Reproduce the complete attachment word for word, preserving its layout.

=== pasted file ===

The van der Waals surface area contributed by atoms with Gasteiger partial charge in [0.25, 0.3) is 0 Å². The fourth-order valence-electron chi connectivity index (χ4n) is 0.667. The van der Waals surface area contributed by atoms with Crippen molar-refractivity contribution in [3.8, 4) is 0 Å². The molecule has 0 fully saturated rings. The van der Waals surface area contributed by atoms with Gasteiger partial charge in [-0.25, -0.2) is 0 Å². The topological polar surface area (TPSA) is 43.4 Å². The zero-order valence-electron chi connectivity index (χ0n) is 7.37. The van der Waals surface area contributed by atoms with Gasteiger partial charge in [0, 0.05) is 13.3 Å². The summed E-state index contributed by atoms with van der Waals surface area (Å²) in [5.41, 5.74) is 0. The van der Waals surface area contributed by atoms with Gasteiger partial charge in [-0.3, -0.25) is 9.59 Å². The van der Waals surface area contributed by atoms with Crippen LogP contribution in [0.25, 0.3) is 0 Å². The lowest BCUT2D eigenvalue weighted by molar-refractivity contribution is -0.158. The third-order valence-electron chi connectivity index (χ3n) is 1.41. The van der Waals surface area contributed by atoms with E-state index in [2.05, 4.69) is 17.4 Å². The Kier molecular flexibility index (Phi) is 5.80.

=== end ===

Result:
The van der Waals surface area contributed by atoms with Gasteiger partial charge in [0.25, 0.3) is 0 Å². The fourth-order valence-electron chi connectivity index (χ4n) is 0.667. The van der Waals surface area contributed by atoms with Crippen molar-refractivity contribution in [3.8, 4) is 0 Å². The molecule has 0 fully saturated rings. The van der Waals surface area contributed by atoms with Gasteiger partial charge in [-0.25, -0.2) is 0 Å². The topological polar surface area (TPSA) is 43.4 Å². The zero-order valence-electron chi connectivity index (χ0n) is 7.37. The van der Waals surface area contributed by atoms with Gasteiger partial charge in [0, 0.05) is 13.3 Å². The summed E-state index contributed by atoms with van der Waals surface area (Å²) in [5.41, 5.74) is 0. The van der Waals surface area contributed by atoms with Gasteiger partial charge in [-0.3, -0.25) is 9.59 Å². The van der Waals surface area contributed by atoms with Crippen LogP contribution in [0.25, 0.3) is 0 Å². The lowest BCUT2D eigenvalue weighted by molar-refractivity contribution is -0.158. The third-order valence-electron chi connectivity index (χ3n) is 1.41. The van der Waals surface area contributed by atoms with E-state index in [2.05, 4.69) is 17.4 Å². The Kier molecular flexibility index (Phi) is 5.80.